In a continued effort to support mental health initiatives across BC, the Provincial government has announced they will be investing $4.2 million into local community counselling options.
This funding builds on investments that the government has been making since 2019 to reduce barriers to mental-health supports for people throughout the province.
As a result, nearly 25,000 people have had access to counselling services.
Over the past few years, the pandemic, toxic drug crisis and extreme weather events have led to an increase in mental-health and substance-use issues for many people in B.C.
Now, this extension of government funding will allow British Columbians to access counselling services as well as benefit from low and no-cost options.
The $4.2 million investment will support the ongoing work of 49 community agencies, focusing particularly on those in rural, remote and Indigenous communities.
“When people make the brave decision to seek help for their mental health and well-being, we want them met with care, regardless of their location or pocketbook. In the early days of the pandemic, community counselling groups helped us transform mental-health care delivery and, with our funding, reached thousands of people,” said Sheila Malcolmson, Minister of Mental Health and Addictions.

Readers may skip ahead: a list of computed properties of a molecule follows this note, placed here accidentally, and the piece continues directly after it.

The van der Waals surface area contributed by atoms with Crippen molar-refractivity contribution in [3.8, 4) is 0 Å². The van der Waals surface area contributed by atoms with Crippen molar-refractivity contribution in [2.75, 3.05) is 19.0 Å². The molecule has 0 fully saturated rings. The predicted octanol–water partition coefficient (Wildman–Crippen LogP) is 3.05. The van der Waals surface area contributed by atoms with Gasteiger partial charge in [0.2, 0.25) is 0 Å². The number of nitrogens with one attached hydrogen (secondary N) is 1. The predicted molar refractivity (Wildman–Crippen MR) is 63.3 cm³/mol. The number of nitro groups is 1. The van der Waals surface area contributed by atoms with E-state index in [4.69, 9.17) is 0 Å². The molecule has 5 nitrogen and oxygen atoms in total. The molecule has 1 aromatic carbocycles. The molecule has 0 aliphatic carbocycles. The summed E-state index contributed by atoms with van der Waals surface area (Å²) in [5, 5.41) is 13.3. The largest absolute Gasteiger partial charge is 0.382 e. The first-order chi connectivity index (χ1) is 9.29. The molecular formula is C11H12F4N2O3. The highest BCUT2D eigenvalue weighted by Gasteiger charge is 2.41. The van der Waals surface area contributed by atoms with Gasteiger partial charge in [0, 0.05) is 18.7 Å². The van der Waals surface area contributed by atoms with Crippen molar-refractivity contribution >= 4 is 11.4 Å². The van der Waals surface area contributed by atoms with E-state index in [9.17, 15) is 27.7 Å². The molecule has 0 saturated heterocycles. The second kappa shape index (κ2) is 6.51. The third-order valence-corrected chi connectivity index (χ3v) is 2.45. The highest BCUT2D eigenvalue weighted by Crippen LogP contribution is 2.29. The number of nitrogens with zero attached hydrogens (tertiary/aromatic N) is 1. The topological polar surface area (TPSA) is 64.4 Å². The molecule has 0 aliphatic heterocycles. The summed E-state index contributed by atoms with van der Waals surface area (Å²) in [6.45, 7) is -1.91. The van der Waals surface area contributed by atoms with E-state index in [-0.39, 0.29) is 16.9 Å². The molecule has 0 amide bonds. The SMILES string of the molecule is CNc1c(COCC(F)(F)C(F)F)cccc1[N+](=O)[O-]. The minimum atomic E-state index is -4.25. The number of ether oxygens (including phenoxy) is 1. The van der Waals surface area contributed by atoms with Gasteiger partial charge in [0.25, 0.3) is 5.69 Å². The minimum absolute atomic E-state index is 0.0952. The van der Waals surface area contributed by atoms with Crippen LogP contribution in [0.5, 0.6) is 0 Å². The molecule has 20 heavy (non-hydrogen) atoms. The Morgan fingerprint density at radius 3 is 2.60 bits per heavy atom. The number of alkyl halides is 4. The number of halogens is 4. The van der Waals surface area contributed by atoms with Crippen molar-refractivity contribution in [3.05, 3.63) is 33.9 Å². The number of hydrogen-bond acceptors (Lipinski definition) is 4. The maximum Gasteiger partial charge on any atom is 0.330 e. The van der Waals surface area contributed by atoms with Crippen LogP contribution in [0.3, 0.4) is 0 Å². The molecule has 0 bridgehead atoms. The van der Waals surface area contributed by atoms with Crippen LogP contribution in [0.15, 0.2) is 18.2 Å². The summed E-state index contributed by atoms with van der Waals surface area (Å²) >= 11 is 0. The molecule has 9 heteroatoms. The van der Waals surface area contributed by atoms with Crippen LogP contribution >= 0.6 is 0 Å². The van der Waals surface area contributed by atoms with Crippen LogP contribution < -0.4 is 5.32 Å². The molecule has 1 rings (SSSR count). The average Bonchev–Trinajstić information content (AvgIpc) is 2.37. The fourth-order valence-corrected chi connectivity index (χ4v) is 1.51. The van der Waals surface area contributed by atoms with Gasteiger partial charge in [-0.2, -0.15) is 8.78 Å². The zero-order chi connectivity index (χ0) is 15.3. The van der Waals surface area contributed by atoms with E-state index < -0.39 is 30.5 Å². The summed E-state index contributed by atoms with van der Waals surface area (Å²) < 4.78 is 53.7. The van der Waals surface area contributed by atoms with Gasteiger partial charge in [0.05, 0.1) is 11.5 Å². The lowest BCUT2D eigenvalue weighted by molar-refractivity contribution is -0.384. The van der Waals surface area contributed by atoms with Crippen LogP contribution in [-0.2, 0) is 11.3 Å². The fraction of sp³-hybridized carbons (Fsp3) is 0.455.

“I am grateful to these community counselling agencies for the vital work they do to meet people in their time of need and to build trust and ongoing connections. With today’s funding announcement, that care continues and broadens.”
Community counselling allows counsellors to meet clients through outreach, in-person counselling and virtually assisting with services and supports such as housing, employment insurance, addictions treatment and more.
For some, having access to counsellors means they will even have the extra support of someone to accompany them to appointments.
“Everyone has the right to their best possible mental health, and for many people, access to quality, reliable and effective counselling is a vital part of their mental-health journey,” said Jonny Morris, chief executive officer, Canadian Mental Health Association, BC Division.
“We’re grateful to the Province of B.C. for extending one of the most significant and profound ongoing investments in publicly funded psychotherapy and counselling in B.C. This investment will help ensure more people get the right support, where they’re at, at the right time.”
For a complete list of all funded community counselling agencies you can visit the Community Counselling Funds’ page.